Small Business Bulletin 1/18/05

The following issues are covered in this first newsletter of 2005:

SCE&G Rate Hike Request Cut By About 50%
Supreme Court Ruling On Small Business Employment Discrimination Revisited
Pilot Project On Affordable Health Care Moving Forward
Columbia Establishes A Small Business Regulatory Review Committee
2005 Legislative Agenda

SCE&G Rate Hike Request Cut By About 50%

On January 6, the S.C. Public Service Commission issued an order approving a 2.89%, increase, approximately $41 million, in revenue for South Carolina Electric & Gas Company through its electricity rates. That is about 50% less than the original 5.66% increase, approximately $81 million, the company had originally requested in July of 2004. The increases for each type of electricity user will be as follows: residential 4.44%, small business 1.67%, medium commercial 2.53% and large commercial 1.01%.

“This is a tremendous victory for the consumer and a validation of the importance of public rate hearings,” said Frank Knapp, Jr., president of The SC Small Business Chamber of Commerce. Mr. Knapp personally intervened in the PSC hearing to oppose the utility’s rate hike request. The SC Consumer Advocate, Columbia Energy and the Department of the Navy also intervened to oppose the rate increase.

“This ruling makes it very clear that utilities typically ask for a much higher rate increase than they actually deserve and need,” said Knapp.

Prior to the public hearing, the PSC staff entered into an agreement with SCE&G saying that the company should receive $51 in increased revenue. Mr. Knapp charged that the PSC staff rushed to judgment because they did not have all the information from those opposed to the rate increase. “It is clear that the PSC Commissioners, who heard all the testimony, agreed with my assessment since they lowered the staff’s recommendation by almost 20%, “said Knapp. “Hopefully, future rate increase hearings will not have this problem with the January 1st beginning of the new Office of Regulatory Staff, which will assume the duties of intervening in PSC hearings on behalf of consumers.”

Supreme Court Ruling On Small Business Employment Discrimination Revisited

In an October of 2004 ruling, the SC Supreme Court created a new cause of action against small businesses with 14 or fewer employees. Prior to this time, these businesses were protected from employment discrimination lawsuits regarding the “protected status” of religion, gender, age or national origin because state and most federal laws dealing with such activity only applied to businesses with 15 or more employees. Federal law addresses racial discrimination in employment decisions regardless of number of employees.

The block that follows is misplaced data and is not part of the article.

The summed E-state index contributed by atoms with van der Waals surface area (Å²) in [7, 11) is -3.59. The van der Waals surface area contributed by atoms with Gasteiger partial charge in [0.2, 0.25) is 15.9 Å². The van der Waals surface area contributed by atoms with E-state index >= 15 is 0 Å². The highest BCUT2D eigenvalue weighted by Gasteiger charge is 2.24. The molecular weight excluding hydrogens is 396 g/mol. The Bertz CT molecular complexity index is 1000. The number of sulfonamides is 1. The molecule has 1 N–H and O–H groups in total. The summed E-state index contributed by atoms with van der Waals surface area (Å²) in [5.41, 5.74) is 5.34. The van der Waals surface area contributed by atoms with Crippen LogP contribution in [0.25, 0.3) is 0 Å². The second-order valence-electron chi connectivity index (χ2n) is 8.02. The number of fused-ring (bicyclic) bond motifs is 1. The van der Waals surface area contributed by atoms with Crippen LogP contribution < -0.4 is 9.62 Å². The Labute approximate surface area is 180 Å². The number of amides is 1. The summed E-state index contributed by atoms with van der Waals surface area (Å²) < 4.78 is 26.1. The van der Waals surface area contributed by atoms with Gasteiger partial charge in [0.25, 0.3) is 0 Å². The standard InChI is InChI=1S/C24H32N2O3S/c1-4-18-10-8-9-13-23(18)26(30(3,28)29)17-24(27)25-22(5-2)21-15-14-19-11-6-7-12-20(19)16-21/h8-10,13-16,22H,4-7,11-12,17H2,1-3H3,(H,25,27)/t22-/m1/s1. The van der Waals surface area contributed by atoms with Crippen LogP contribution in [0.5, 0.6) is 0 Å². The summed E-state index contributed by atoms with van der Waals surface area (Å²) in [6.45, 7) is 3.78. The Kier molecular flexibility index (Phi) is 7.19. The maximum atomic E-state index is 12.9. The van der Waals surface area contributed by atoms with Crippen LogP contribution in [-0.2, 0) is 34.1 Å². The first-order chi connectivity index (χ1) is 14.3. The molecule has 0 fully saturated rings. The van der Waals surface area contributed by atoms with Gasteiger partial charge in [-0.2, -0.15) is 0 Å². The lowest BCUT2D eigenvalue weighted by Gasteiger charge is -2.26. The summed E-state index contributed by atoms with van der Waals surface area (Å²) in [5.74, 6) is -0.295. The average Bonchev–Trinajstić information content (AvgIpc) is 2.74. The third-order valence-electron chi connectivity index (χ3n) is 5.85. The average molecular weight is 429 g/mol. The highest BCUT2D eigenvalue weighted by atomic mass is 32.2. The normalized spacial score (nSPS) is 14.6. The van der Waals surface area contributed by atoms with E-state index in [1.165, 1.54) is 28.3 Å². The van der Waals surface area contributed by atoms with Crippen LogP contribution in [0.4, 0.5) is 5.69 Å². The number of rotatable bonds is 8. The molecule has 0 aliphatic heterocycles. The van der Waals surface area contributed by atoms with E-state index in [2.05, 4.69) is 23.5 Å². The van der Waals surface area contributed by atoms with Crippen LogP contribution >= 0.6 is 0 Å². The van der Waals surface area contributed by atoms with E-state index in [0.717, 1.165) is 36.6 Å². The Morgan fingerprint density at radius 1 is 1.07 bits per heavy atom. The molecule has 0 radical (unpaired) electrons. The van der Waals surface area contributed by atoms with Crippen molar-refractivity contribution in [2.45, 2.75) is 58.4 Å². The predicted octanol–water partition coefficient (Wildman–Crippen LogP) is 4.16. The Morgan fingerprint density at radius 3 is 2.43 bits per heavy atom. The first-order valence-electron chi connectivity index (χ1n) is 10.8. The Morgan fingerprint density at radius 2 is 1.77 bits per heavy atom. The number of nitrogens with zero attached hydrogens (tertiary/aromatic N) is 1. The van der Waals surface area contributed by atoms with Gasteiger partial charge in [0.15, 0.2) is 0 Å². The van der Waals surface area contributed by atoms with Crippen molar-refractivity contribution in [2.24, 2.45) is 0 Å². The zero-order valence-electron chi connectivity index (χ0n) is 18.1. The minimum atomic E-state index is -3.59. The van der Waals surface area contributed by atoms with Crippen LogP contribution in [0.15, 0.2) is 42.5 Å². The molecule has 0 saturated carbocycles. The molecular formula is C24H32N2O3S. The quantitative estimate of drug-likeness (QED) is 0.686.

As a result of the October ruling, South Carolina businesses with 14 or fewer employees are now subject to discrimination lawsuits in all employment events such as interviews, hiring, terminations, promotions, training, demotions and layoffs without the legal protection of mandatory administrative procedures and caps on damages provided to businesses with 15 or more employees.

Upon learning of this ruling, The SC Small Business Chamber of Commerce publicly warned small businesses of their new liability and promised to seek legislative relief. The State covered this announcement with a business section front-page story on December 10th. Three days later, the Supreme Court voted to rehear the case in which the new cause of action was created.

Legislative action is now on hold until the Supreme Court addresses this issue sometime this spring. If the Court removes the new cause of action from its next ruling in this case, no legislative action will be needed.

Pilot Project On Affordable Health Care
Moving Forward

Following several years of frustration over how to make small group health insurance more affordable, the Small Business Chamber has initiated a pilot project to make health care more affordable for small businesses without health insurance. The Chamber has teamed up with the SC Primary Health Care Association to encourage small businesses in Beaufort, Darlington, Greenville, Horry and Sumter counties to forge private arrangements with local health care providers to deliver health care to employees at lower costs.

Up to 73% of South Carolina businesses with 50 or fewer employees do not offer health insurance. The Small Business Chamber has worked closely with the SC Department of Insurance to make recommendations for helping the uninsured working poor and has offered legislation to assist small businesses with the ability to aggregate together for insurance purposes. To date, none of these recommendations have been enacted.
For more information about this pilot project, call (803) 252-5733.

Columbia Establishes A Small Business Regulatory
Review Committee

Last week, Columbia Mayor Bob Coble and City Council announced the formation of a Small Business Regulatory Review Committee and named Frank Knapp, president of the Small Business Chamber, as chairman. Modeled after successful legislation passed last session in the General Assembly, this committee of small business owners will be responsible for reviewing all proposed and existing city regulations and ordinances. The Committee will make recommendations to Council and staff as to how these regulations and ordinances might be changed to lessen any negative impact on small businesses. Columbia is the first South Carolina local government to formally establish such a permanent committee to help small businesses.

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